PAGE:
CAS Engineering Laboratory for Nutrition Contributes a Perspective on Emerging Roles of Selenium on Metabolism and Type 2 Diabetes
Selenium is a natural chemical element existing in soil, water, and air. Selenium reaches the human body by food chain through incorporation into plants, animals, and aquatic organisms. From the public health perspective, selenium is treated as an essential micronutrient and is commonly used in dietary supplementation products widely consumed in western countries. Both selenium deficiency and excess have been associated with adverse health effects, and the health effects of selenium are recognized as the inextricable U-shaped link with status. In human beings, the nutritional functions of selenium are achieved by 25 selenoproteins, which is reported to play a role in maintaining redox balance, anti-cancer, and improving immunity, and is closely related to Keshan disease, diabetes, mental disorder, inflammation and infections.
Diabetes is a highly costly chronic disease, with an estimated worldwide prevalence of 463 million adults according to the 2019 report of the International Diabetes Federation Diabetes Atlas (IDF). Type 2 diabetes accounts for 90% of all diabetes and is characterized by defective insulin secretion and/or insulin resistance. Accumulating evidence suggests that oxidative stress plays an important role in both onset and progress. As several selenoproteins have the potential to protect the body from oxidative stress, selenium is expected to be beneficial for alleviating type 2 diabetes. However, recent evidence raised concerns that a high level of selenium exposure may be associated with an increased risk of type 2 diabetes. Although the evidence has suggested that people with low selenium status may benefit from additional selenium intake, selenium intake including selenium supplementation should be excluded for primary or secondary diabetes prevention in populations with adequate selenium status.
Recently, the Health and Functional Food Department from CAS Engineering Laboratory, Shanghai Institute of Nutrition and Health, Chinese Academy of Sciences published a review article on emerging roles of selenium on metabolism and type 2 diabetes. This article summarized the role of selenium in diet and metabolism. The relationship between dietary selenium and the epidemiology of type 2 diabetes were reviewed and discussed. It also discussed the role of major selenoproteins in the regulation of glucose and lipid metabolism and its significant metabolic mechanism in the pathogenesis of type 2 diabetes.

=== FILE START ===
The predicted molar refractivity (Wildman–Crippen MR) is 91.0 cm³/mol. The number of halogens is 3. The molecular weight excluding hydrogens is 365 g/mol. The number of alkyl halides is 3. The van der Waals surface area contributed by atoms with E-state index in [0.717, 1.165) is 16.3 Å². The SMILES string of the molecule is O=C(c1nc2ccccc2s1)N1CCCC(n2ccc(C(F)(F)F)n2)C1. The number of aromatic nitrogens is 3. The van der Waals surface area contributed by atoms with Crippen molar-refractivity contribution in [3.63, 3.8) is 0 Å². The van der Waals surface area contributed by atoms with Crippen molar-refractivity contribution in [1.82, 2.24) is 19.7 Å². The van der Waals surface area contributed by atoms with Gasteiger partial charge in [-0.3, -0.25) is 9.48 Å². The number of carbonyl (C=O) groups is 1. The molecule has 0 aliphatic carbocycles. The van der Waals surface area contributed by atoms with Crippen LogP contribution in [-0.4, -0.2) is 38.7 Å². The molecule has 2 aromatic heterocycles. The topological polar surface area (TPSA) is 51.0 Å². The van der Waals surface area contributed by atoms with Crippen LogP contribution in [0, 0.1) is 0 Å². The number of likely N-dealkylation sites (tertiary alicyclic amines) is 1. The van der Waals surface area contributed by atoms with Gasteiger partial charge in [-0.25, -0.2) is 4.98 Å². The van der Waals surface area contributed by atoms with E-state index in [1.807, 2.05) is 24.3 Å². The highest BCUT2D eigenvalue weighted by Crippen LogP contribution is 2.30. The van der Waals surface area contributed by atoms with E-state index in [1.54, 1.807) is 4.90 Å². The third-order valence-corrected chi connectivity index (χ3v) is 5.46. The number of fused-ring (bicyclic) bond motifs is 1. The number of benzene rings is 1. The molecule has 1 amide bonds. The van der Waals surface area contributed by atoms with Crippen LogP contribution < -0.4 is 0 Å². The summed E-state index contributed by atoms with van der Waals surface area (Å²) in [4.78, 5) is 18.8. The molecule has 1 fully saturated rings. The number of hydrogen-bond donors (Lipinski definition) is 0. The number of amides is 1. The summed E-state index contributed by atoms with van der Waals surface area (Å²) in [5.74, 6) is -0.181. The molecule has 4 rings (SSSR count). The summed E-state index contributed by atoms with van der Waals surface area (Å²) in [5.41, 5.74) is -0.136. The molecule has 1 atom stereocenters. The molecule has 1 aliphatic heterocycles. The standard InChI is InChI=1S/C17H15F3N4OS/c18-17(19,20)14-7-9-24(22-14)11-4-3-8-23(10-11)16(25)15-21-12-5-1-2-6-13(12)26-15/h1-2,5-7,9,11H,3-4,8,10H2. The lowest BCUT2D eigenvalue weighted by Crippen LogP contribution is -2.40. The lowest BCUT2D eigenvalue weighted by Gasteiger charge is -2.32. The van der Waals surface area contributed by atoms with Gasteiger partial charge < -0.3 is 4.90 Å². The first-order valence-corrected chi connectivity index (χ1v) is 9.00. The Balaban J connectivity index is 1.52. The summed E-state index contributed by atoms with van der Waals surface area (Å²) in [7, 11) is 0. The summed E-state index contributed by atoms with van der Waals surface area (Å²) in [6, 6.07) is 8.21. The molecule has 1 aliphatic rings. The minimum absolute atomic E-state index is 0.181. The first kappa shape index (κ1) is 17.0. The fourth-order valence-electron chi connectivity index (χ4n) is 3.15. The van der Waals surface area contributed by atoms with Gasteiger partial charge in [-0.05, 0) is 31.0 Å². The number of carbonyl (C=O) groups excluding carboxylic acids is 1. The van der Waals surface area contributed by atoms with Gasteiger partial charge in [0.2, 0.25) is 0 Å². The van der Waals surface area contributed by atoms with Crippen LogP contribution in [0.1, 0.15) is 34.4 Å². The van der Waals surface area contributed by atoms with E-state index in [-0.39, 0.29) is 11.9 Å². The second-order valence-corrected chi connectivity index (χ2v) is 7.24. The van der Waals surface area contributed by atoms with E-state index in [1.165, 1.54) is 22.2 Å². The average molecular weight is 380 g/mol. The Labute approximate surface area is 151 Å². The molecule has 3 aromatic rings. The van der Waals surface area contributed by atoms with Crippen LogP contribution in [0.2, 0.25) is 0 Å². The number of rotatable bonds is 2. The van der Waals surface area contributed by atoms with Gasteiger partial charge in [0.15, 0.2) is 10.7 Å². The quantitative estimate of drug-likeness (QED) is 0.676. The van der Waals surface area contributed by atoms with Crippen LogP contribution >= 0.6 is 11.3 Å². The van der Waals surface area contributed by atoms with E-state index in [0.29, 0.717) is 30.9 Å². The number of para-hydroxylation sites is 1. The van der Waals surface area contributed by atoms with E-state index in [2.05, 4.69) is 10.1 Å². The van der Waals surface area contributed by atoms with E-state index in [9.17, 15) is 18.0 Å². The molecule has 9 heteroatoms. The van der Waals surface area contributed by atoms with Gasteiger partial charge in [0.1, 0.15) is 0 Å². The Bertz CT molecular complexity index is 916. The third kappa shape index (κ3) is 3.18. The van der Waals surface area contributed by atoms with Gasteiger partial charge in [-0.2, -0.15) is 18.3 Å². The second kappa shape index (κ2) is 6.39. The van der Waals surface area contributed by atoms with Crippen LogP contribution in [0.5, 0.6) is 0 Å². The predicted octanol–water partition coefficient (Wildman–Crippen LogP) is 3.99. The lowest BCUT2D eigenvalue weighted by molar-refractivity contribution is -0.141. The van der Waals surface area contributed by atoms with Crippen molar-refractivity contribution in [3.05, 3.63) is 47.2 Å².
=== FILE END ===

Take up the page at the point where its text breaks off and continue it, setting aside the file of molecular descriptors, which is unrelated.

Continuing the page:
The Health and Functional Food Department is committed to responding to the important deployment of the national "Healthy China" initiative, taking the development needs of the nutrition and health industry as the starting point. It mainly aims at the demand for research and development of nutrition intervention products for metabolic diseases, cardiovascular diseases, tumors and nervous system diseases, The department carries out original innovation and integrates innovation in three directions: research and development of nutrition intervention products and technologies, functional evaluation and industrial services of nutrition and health products, as well as the clinical trials and promotion of nutrition intervention products. It will provide innovative resources and engineering technical support for the research and development of nutritional and functional food in China.
This work was published online in Frontiers in Nutrition on November 10th, 2022 as a review article entitled “Emerging roles of selenium on metabolism and type 2 diabetes”. This work was supported by grants from the National Key R&D Program of China, the National Natural Science Foundation of China, the Open Project Program of Metabolic Vascular Diseases Key Laboratory of Sichuan Province.
Global estimated daily intake of selenium and prevalence of diabetes. (Image provided by CAS Engineering Laboratory for Nutrition)
Shanghai Institute of Nutrition and Health,
Chinese Academy of Sciences